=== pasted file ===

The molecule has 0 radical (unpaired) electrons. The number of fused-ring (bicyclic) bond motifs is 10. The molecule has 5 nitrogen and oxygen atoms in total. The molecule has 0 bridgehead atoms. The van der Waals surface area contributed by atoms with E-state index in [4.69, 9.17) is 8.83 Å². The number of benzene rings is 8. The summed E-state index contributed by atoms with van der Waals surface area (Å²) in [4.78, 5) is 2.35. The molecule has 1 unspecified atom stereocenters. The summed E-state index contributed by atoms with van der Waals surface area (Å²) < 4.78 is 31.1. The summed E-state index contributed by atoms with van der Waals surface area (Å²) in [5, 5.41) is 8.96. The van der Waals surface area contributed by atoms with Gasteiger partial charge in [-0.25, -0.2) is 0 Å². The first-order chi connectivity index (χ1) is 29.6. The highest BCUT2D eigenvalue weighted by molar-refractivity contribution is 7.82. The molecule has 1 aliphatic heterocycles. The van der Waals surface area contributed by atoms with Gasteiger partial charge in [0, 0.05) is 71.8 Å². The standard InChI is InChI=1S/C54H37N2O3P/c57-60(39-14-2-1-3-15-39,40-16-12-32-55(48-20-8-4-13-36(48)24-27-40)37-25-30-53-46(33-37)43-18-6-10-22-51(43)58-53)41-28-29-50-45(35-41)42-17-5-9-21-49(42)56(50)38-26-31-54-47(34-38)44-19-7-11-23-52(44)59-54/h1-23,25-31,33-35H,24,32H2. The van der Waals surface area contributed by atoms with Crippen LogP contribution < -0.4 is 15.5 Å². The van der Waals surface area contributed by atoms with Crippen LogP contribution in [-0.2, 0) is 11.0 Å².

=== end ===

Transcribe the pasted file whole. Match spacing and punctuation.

The molecule has 0 radical (unpaired) electrons. The number of fused-ring (bicyclic) bond motifs is 10. The molecule has 5 nitrogen and oxygen atoms in total. The molecule has 0 bridgehead atoms. The van der Waals surface area contributed by atoms with E-state index in [4.69, 9.17) is 8.83 Å². The number of benzene rings is 8. The summed E-state index contributed by atoms with van der Waals surface area (Å²) in [4.78, 5) is 2.35. The molecule has 1 unspecified atom stereocenters. The summed E-state index contributed by atoms with van der Waals surface area (Å²) < 4.78 is 31.1. The summed E-state index contributed by atoms with van der Waals surface area (Å²) in [5, 5.41) is 8.96. The van der Waals surface area contributed by atoms with Gasteiger partial charge in [-0.25, -0.2) is 0 Å². The first-order chi connectivity index (χ1) is 29.6. The highest BCUT2D eigenvalue weighted by molar-refractivity contribution is 7.82. The molecule has 1 aliphatic heterocycles. The van der Waals surface area contributed by atoms with Gasteiger partial charge in [0, 0.05) is 71.8 Å². The standard InChI is InChI=1S/C54H37N2O3P/c57-60(39-14-2-1-3-15-39,40-16-12-32-55(48-20-8-4-13-36(48)24-27-40)37-25-30-53-46(33-37)43-18-6-10-22-51(43)58-53)41-28-29-50-45(35-41)42-17-5-9-21-49(42)56(50)38-26-31-54-47(34-38)44-19-7-11-23-52(44)59-54/h1-23,25-31,33-35H,24,32H2. The van der Waals surface area contributed by atoms with Crippen LogP contribution < -0.4 is 15.5 Å². The van der Waals surface area contributed by atoms with Crippen LogP contribution in [-0.2, 0) is 11.0 Å².